Date of Award


Document Type

Dissertation - Restricted

Degree Name

Doctor of Philosophy (PhD)


Biomedical Engineering

First Advisor

Anthony Sances, Jr.

Second Advisor

Stephen M. Heinrich

Third Advisor

Naryan Yoganandan

Fourth Advisor

Joel B. Myklebust

Fifth Advisor

S. J. Larson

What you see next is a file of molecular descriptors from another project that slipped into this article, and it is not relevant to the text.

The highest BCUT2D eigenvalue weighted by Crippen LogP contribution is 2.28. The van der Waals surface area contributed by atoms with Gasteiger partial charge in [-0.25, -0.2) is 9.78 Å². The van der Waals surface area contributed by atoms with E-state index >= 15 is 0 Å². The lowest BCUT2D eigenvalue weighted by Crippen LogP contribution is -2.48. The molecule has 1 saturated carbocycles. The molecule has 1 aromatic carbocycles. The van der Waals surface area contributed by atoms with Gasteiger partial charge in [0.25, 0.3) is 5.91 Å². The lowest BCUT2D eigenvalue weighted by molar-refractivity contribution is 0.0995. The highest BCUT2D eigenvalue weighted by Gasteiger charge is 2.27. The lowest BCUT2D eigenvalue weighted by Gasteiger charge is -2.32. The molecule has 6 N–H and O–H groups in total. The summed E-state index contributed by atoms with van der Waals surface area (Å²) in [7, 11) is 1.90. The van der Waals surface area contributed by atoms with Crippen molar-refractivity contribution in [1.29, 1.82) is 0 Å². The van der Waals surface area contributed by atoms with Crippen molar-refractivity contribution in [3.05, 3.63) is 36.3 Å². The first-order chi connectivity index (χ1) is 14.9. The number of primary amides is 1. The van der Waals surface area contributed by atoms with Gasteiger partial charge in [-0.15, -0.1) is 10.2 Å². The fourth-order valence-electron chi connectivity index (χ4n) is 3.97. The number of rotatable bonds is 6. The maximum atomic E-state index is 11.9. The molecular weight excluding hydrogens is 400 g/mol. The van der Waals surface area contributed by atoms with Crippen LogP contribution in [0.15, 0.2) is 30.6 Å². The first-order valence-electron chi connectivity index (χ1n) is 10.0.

Rollover accidents were studied using epidemiologic data, trajectory analysis, lumped parameter modeling, and occupant simulation techniques. Epidemiologic data were analyzed to determine the critical factors responsible for inducing trauma in rollover crashes. These factors were ejection, restraints, initial roll velocity, and number of rolls. Ejection increased the odds of injury severity, whereas restraints resulted in mitigating trauma. Increase in initial roll velocity resulted in an increase in the distance travelled, the number of rolls, and occupant injuries. The trajectory analysis determined the vehicle speed at each launch, the vehicle launch angle, and the angle and speed of ejection. To determine the forces transmitted to the occupant, a multi-degree-of-freedom system lumped parameter model was developed. The model included the occupant torso, head, neck, restraint and seat. Using representative ranges in the data (such as vehicle weight and head clearance), parametric studies were conducted. Impact velocity was directly related to forces on the occupant. Further, occupant forces reduced with increased superstructure rigidity, increased survival space, and increased restraint stiffness. For the three-dimensional kinematic simulation the Articulated Total Body (ATB) model was used. The occupant was modeled using fifteen segments (the lower torso, center torso, upper torso, neck, head, right upper leg, right lower leg, right foot, left upper leg, left lower leg, left foot, right upper arm, right lower arm, left upper arm, and left lower arm). The automobile was modeled as primary and secondary vehicle. The secondary vehicle segment represented the actual rolled-over vehicle. The secondary vehicle segment simulated the intrusion of the roof into the occupant compartment. Simulation was done to investigate the effects of roof crush, head clearance, and roll velocity on the kinematics of a restrained driver. Occupant motions indicated various dynamic contacts with the vehicle interior. Higher forces were associated with increased accelerations between the occupant's segments (e.g., head) and the vehicle planes (e.g., roof). Increased roof crush increased the transmitted forces to the head-neck region. At any given initial velocity, increased head clearance reduced the forces on the occupant.



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